Alonzo and Carrie spent much of their time procreating: during the 1930’s, they welcomed six more children: Andrew, Mildred, Hattie, Lonnie, Earnest, and Daisy Vickers. Alonzo also went from being a farm laborer to a farm owner, working on his own account. While he was still renting his home and did not own a radio set, he was now a farm owner and able to read and write.
Along with the 1930s came the economic woes of the Great Depression. While millions of people were affected by the Great Depression, negroes experienced the worst of it—especially the ones in the south. Negroes were often the last hired and first fired (Klein). They also still had to deal with discrimination and racist actions and behaviors like disenfranchisement, Jim Crow laws, and the intentional lack of funding and resources aimed to help negro citizens. I try to imagine the obstacles and struggles Alonzo and his family had to overcome, but I don’t even come close to what they truly felt. While he was a farm owner, having to feed seven children, his wife, and himself had to be a difficult task during the Great Depression. I picture Alonzo and his family working endless hours to make ends meet and taking drastic measures to make food and drinks last as long as possible, like limiting food and drink intake. While Daisy was born after the Great Depression, she said that I was right about the endless hours of work. Fun, playtime activities were limited and rare. Daisy told me that if they saved enough money, they could take a trip to the movies. Alonzo, his family, and neighbors might also play cards. Since I was a boy, I can remember my grandmother, her siblings, neighbors, and family friends gathering and playing cards and gambling for hours on end. According to her, this has been a family tradition for generations, so Alonzo and his family probably played cards, too.
According to the 1940 Census, “Lonzo” and Carrie would successfully have two children during the Great Depression—one of them being Daisy. They would also lose one due to miscarriage. The Great Depression had came and went–and then World War II–but the biggest post-Depression event for Alonzo and his family was buying and moving to a new farm in Richards, AL. Alonzo worked as hard as ever, a trait that runs in the family. The census reports that he worked a total of fifty-two weeks in 1939 and worked forty-eight hours a week prior to the census date. I imagine with most of his children being of age to work that he was able to lighten his workload a tad. According to Daisy, they would hang onto this farm for several years. Daisy eventually grew old enough, so she not only worked in the field, but also had to cook and clean. Alonzo worked until his body grew old and weak. He would then settle down in Newville, AL, until his death in late April of 1980.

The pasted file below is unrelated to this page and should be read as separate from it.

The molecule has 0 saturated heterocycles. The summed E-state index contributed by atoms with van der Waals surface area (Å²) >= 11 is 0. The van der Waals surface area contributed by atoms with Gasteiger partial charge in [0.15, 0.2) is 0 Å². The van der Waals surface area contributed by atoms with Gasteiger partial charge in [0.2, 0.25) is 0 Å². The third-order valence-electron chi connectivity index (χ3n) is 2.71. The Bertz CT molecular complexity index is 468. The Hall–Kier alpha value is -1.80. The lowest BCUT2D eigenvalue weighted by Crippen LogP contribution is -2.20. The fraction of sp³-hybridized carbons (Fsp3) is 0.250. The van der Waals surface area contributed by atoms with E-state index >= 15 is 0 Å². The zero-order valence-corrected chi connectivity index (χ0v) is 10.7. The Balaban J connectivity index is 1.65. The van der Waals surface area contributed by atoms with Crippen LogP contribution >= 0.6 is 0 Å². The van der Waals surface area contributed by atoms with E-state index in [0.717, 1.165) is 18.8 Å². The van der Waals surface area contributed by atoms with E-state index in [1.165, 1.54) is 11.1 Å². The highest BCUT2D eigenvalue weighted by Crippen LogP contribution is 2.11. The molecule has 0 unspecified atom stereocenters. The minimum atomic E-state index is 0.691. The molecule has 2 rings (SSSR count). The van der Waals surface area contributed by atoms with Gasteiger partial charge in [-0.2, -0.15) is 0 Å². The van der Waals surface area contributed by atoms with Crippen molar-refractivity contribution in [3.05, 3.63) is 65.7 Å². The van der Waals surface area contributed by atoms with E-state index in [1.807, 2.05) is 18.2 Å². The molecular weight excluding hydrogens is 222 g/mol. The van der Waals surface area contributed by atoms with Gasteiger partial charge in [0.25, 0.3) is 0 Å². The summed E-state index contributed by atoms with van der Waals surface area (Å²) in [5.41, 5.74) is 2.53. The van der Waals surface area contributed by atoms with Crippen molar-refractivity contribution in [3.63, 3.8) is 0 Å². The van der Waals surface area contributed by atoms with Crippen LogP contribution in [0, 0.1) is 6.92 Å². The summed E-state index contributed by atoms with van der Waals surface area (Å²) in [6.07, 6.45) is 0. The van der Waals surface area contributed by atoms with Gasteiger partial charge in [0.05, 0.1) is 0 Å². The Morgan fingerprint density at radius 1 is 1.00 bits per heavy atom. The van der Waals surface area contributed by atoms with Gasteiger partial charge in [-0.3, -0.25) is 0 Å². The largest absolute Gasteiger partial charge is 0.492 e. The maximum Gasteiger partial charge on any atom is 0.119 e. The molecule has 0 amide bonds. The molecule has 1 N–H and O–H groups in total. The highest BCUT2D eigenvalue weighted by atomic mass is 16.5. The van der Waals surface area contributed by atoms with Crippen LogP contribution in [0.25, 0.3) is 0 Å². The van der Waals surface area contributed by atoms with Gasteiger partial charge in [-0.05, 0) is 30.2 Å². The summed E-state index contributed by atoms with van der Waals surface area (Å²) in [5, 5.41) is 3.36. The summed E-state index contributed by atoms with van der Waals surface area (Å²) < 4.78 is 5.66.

From my own personal research and the stories from my grandmother and Daisy, this is all I know about Alonzo Vickers. I began this project with high expectations, hoping to find out about my family’s history and as the project is ending, I cannot help but to feel like there could have and should have been more for me to find out. However, due to lack of information, I am left in a state of bittersweet frustration. The lack of information can be attributed to how poorly negroes were treated throughout the 20th Century and how they were seen as “less than” or a type of “other,” not worthy of further documentation. It can also be attributed to Ancestry’s paywall, limiting access to my family’s records by charging an incredibly high price for a membership. If I have learned anything in life, it is that wealth is inherited more often than it is gained. There are probably a plethora of white families that can pay for memberships and find substantial information on their family’s history. The paywall skews the system against poor people, but especially poor minorities. The deck is stacked against people who faced discrimination and oppression in the past, and the effects can still be felt today. In the process of looking for Alonzo, I think I came across the slave family that owned my ancestors and gave them their slave names. There were several white people whose records showed up with the last name Vickers, living in the same area as all my ancestors. The oldest record I found of the white Vickers family was the 1860 Census of Hatcher “Vicers,” who had a wife Lucy and four children: Jesse, Drewey, Sarah, and Babe. The Vickers surname first appears in the family’s 1870 Census. I looked through more of their records and there is an abundance of information on this white Vickers family on Ancestry.
This has been quite the journey, consisting of a rollercoaster of emotions. All this excitement, discovery, and frustration has taught me the value of not letting ancestors pass on without learning their stories. Alonzo Vickers is an important man in my family’s legacy, yet all that remains of him are censuses and two other documents. I am grateful for what I did find, but there is more to my family’s legacy than a few censuses, draft cards, and death certificates.